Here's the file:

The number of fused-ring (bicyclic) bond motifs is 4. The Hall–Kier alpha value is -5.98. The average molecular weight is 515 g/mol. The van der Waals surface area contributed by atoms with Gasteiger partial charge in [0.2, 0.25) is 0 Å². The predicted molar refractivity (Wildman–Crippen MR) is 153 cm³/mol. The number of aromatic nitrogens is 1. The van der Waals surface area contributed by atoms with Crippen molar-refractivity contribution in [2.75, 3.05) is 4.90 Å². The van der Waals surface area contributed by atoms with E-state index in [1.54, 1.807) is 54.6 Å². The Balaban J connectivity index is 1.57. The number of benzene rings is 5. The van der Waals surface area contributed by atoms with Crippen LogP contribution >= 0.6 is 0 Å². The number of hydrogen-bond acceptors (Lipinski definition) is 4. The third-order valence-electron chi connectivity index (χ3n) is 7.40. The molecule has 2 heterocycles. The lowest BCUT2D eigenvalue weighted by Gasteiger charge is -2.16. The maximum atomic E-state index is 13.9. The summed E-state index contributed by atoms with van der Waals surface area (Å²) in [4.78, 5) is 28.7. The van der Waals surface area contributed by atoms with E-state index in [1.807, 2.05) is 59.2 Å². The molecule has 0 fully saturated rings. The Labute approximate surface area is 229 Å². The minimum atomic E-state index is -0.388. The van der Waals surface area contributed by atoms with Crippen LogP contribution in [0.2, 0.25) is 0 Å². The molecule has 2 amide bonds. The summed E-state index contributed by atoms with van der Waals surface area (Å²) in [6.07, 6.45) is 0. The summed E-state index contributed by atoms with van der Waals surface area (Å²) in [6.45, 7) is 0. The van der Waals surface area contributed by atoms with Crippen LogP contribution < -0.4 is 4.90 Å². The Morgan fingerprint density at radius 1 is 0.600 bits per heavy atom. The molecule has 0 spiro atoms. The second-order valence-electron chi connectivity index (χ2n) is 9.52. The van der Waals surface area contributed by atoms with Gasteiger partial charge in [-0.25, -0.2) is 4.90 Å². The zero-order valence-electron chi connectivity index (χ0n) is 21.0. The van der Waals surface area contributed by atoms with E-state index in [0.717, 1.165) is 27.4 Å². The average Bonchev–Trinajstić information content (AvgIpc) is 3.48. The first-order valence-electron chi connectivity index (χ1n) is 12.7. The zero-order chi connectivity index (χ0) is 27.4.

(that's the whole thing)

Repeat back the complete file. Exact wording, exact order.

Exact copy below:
The number of fused-ring (bicyclic) bond motifs is 4. The Hall–Kier alpha value is -5.98. The average molecular weight is 515 g/mol. The van der Waals surface area contributed by atoms with Gasteiger partial charge in [0.2, 0.25) is 0 Å². The predicted molar refractivity (Wildman–Crippen MR) is 153 cm³/mol. The number of aromatic nitrogens is 1. The van der Waals surface area contributed by atoms with Crippen molar-refractivity contribution in [2.75, 3.05) is 4.90 Å². The van der Waals surface area contributed by atoms with E-state index in [1.54, 1.807) is 54.6 Å². The Balaban J connectivity index is 1.57. The number of benzene rings is 5. The van der Waals surface area contributed by atoms with Crippen LogP contribution >= 0.6 is 0 Å². The number of hydrogen-bond acceptors (Lipinski definition) is 4. The third-order valence-electron chi connectivity index (χ3n) is 7.40. The molecule has 2 heterocycles. The lowest BCUT2D eigenvalue weighted by Gasteiger charge is -2.16. The maximum atomic E-state index is 13.9. The summed E-state index contributed by atoms with van der Waals surface area (Å²) in [4.78, 5) is 28.7. The van der Waals surface area contributed by atoms with E-state index in [1.807, 2.05) is 59.2 Å². The molecule has 0 fully saturated rings. The Labute approximate surface area is 229 Å². The minimum atomic E-state index is -0.388. The van der Waals surface area contributed by atoms with Crippen LogP contribution in [0.2, 0.25) is 0 Å². The molecule has 2 amide bonds. The summed E-state index contributed by atoms with van der Waals surface area (Å²) in [6.07, 6.45) is 0. The summed E-state index contributed by atoms with van der Waals surface area (Å²) in [6.45, 7) is 0. The van der Waals surface area contributed by atoms with Crippen LogP contribution < -0.4 is 4.90 Å². The Morgan fingerprint density at radius 1 is 0.600 bits per heavy atom. The molecule has 0 spiro atoms. The second-order valence-electron chi connectivity index (χ2n) is 9.52. The van der Waals surface area contributed by atoms with Gasteiger partial charge in [-0.25, -0.2) is 4.90 Å². The zero-order valence-electron chi connectivity index (χ0n) is 21.0. The van der Waals surface area contributed by atoms with E-state index in [0.717, 1.165) is 27.4 Å². The average Bonchev–Trinajstić information content (AvgIpc) is 3.48. The first-order valence-electron chi connectivity index (χ1n) is 12.7. The zero-order chi connectivity index (χ0) is 27.4.